Mathematical proofs involving countable and uncountable sets

For every n ∈ N, define a set Fn ⊂ P(N) by Fn = {{a1, a2, a3, ..., an} : ai ∈ N for i ∈ {1, 2, ..., n}} ⊆ P(N). Prove or disprove that for every n ∈ N, |Fn| = |N|.

for this question, I thought of using the fact that |P(N)| = | R |. But not too sure where to go from there

secondly

Prove or disprove: The set {(a1, a2, a3, . . .) : ai ∈ {0, 1}} of infinite sequences of 0’s and 1’s is countably infinite.

would this be countably infinite since we can list the elements?

• "since we can list the elements?" Can you list the elements? How would you do that? And as for the first question, $F_n$ seems to be the set of all $n$-tuples of natural numbers. Can you list them? How would you do that? – Arthur Mar 26 at 23:10

It seems your intuition and attempts were leading you to the wrong conclusions. $$F_n$$ will indeed be countably infinite for every $$n$$ and the set described in the second question is in fact uncountably infinite.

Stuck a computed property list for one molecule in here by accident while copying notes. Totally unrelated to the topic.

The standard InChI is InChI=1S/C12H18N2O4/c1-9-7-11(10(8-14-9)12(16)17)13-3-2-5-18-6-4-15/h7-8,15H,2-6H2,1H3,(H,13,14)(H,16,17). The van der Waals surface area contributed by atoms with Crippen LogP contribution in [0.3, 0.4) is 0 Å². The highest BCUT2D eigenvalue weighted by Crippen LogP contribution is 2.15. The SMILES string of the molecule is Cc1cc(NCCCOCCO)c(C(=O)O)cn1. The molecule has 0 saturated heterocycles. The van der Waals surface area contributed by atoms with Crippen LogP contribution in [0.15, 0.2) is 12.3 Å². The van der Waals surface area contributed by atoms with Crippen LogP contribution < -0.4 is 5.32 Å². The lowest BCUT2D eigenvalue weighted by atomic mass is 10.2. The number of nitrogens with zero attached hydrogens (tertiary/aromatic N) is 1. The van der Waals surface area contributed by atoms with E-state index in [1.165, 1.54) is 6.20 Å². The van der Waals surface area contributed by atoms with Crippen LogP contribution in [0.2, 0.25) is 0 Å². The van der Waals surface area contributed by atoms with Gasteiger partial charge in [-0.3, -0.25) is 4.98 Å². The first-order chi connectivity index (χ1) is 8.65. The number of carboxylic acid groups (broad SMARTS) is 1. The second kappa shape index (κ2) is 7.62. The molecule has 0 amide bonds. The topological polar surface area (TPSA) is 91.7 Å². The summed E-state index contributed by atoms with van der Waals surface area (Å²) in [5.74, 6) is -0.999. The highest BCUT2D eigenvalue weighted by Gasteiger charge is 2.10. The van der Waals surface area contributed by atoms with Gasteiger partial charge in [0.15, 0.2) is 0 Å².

A sketch of a proof for the first: List out all of the ways in which the elements in your $$n$$-tuple sum to $$0$$. Then list all of the ways that they sum to $$1$$. Follow this by the ways in which they sum to $$2$$ and so on so forth.
For example for $$F_3$$ this would be $$\{(0,0,0),(1,0,0),(0,1,0),(0,0,1),(2,0,0),(1,1,0),(1,0,1),(0,2,0),(0,1,1),(0,0,2),(3,0,0),\dots\}$$
Convince yourself that every possible $$n$$-tuple of natural numbers will eventually be written in this list.
The sequence that you missed can be described as having first entry different than the first entry of the first sequence, second entry different than the second entry of the second sequence, third entry different than the third entry of the third sequence, and so on. Since the $$n$$'th entry of our sequence is different than the $$n$$'th entry of the $$n$$'th sequence it follows that our sequence is different than the $$n$$'th sequence for every $$n$$ and thus not in the list.